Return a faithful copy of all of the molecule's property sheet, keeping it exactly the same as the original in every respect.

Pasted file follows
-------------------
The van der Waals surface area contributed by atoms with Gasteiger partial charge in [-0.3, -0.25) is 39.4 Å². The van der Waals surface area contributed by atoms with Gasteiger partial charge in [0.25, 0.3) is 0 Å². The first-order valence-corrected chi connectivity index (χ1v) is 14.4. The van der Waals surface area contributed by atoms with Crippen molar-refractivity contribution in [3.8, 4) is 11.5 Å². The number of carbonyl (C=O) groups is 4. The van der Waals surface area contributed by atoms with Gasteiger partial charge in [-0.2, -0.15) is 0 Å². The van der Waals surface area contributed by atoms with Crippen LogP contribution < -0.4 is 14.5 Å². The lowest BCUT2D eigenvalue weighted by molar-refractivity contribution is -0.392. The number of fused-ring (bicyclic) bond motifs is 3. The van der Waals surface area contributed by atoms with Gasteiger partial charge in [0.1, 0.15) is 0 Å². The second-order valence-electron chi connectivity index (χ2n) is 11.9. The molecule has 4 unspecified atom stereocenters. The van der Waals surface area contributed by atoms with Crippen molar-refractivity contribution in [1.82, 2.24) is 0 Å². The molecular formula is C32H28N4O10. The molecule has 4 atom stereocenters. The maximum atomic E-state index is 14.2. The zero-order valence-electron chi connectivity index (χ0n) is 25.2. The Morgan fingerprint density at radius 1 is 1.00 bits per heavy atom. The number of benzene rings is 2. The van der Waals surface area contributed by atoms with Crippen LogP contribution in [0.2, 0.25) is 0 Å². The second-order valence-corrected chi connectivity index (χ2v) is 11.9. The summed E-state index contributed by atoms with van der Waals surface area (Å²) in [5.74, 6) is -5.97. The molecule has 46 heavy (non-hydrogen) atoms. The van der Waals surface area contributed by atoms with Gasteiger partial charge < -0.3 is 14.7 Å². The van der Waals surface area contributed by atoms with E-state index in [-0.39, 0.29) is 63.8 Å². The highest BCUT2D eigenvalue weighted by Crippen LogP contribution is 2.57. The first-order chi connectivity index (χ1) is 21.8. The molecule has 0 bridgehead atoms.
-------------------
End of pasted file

The van der Waals surface area contributed by atoms with Gasteiger partial charge in [-0.3, -0.25) is 39.4 Å². The van der Waals surface area contributed by atoms with Gasteiger partial charge in [0.25, 0.3) is 0 Å². The first-order valence-corrected chi connectivity index (χ1v) is 14.4. The van der Waals surface area contributed by atoms with Crippen molar-refractivity contribution in [3.8, 4) is 11.5 Å². The number of carbonyl (C=O) groups is 4. The van der Waals surface area contributed by atoms with Gasteiger partial charge in [-0.2, -0.15) is 0 Å². The van der Waals surface area contributed by atoms with Crippen LogP contribution < -0.4 is 14.5 Å². The lowest BCUT2D eigenvalue weighted by molar-refractivity contribution is -0.392. The number of fused-ring (bicyclic) bond motifs is 3. The van der Waals surface area contributed by atoms with Gasteiger partial charge in [0.1, 0.15) is 0 Å². The second-order valence-electron chi connectivity index (χ2n) is 11.9. The molecule has 4 unspecified atom stereocenters. The van der Waals surface area contributed by atoms with Crippen molar-refractivity contribution in [1.82, 2.24) is 0 Å². The molecular formula is C32H28N4O10. The molecule has 4 atom stereocenters. The maximum atomic E-state index is 14.2. The zero-order valence-electron chi connectivity index (χ0n) is 25.2. The Morgan fingerprint density at radius 1 is 1.00 bits per heavy atom. The number of benzene rings is 2. The van der Waals surface area contributed by atoms with Crippen LogP contribution in [0.2, 0.25) is 0 Å². The second-order valence-corrected chi connectivity index (χ2v) is 11.9. The summed E-state index contributed by atoms with van der Waals surface area (Å²) in [5.74, 6) is -5.97. The molecule has 46 heavy (non-hydrogen) atoms. The van der Waals surface area contributed by atoms with Gasteiger partial charge < -0.3 is 14.7 Å². The van der Waals surface area contributed by atoms with E-state index in [-0.39, 0.29) is 63.8 Å². The highest BCUT2D eigenvalue weighted by Crippen LogP contribution is 2.57. The first-order chi connectivity index (χ1) is 21.8. The molecule has 0 bridgehead atoms.